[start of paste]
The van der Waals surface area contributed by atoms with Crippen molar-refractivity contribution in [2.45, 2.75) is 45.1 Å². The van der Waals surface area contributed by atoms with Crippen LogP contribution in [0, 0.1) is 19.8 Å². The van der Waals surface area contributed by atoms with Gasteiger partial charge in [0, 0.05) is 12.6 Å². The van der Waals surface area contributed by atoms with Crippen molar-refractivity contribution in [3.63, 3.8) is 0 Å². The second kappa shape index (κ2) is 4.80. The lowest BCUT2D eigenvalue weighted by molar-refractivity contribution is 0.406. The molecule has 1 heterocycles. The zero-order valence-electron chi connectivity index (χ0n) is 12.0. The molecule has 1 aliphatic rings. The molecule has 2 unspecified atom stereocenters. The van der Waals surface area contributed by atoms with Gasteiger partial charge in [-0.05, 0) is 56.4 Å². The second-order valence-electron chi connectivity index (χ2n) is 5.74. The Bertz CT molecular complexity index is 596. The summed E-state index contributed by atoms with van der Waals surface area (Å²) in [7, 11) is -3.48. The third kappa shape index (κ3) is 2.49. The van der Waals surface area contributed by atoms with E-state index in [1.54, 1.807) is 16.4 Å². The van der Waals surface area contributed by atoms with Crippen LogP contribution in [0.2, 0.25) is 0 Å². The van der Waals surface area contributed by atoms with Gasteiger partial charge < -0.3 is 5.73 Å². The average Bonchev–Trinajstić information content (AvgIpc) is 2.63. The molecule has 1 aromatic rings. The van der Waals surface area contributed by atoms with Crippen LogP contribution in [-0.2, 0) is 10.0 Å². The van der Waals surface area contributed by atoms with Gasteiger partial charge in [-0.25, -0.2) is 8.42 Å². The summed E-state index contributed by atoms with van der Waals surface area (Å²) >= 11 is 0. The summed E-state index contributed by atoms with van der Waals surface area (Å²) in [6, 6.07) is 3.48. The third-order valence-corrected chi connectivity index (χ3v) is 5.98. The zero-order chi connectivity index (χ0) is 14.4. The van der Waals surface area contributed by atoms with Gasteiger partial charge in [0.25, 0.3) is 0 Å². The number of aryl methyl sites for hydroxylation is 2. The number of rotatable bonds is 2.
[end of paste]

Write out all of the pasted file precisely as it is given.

The van der Waals surface area contributed by atoms with Crippen molar-refractivity contribution in [2.45, 2.75) is 45.1 Å². The van der Waals surface area contributed by atoms with Crippen LogP contribution in [0, 0.1) is 19.8 Å². The van der Waals surface area contributed by atoms with Gasteiger partial charge in [0, 0.05) is 12.6 Å². The van der Waals surface area contributed by atoms with Crippen molar-refractivity contribution in [3.63, 3.8) is 0 Å². The second kappa shape index (κ2) is 4.80. The lowest BCUT2D eigenvalue weighted by molar-refractivity contribution is 0.406. The molecule has 1 heterocycles. The zero-order valence-electron chi connectivity index (χ0n) is 12.0. The molecule has 1 aliphatic rings. The molecule has 2 unspecified atom stereocenters. The van der Waals surface area contributed by atoms with Gasteiger partial charge in [-0.05, 0) is 56.4 Å². The second-order valence-electron chi connectivity index (χ2n) is 5.74. The Bertz CT molecular complexity index is 596. The summed E-state index contributed by atoms with van der Waals surface area (Å²) in [7, 11) is -3.48. The third kappa shape index (κ3) is 2.49. The van der Waals surface area contributed by atoms with E-state index in [1.54, 1.807) is 16.4 Å². The van der Waals surface area contributed by atoms with Crippen LogP contribution in [0.2, 0.25) is 0 Å². The van der Waals surface area contributed by atoms with Gasteiger partial charge < -0.3 is 5.73 Å². The average Bonchev–Trinajstić information content (AvgIpc) is 2.63. The molecule has 1 aromatic rings. The van der Waals surface area contributed by atoms with Crippen LogP contribution in [-0.2, 0) is 10.0 Å². The van der Waals surface area contributed by atoms with Gasteiger partial charge in [-0.25, -0.2) is 8.42 Å². The summed E-state index contributed by atoms with van der Waals surface area (Å²) >= 11 is 0. The summed E-state index contributed by atoms with van der Waals surface area (Å²) in [6, 6.07) is 3.48. The third-order valence-corrected chi connectivity index (χ3v) is 5.98. The zero-order chi connectivity index (χ0) is 14.4. The van der Waals surface area contributed by atoms with Gasteiger partial charge in [0.25, 0.3) is 0 Å². The number of aryl methyl sites for hydroxylation is 2. The number of rotatable bonds is 2.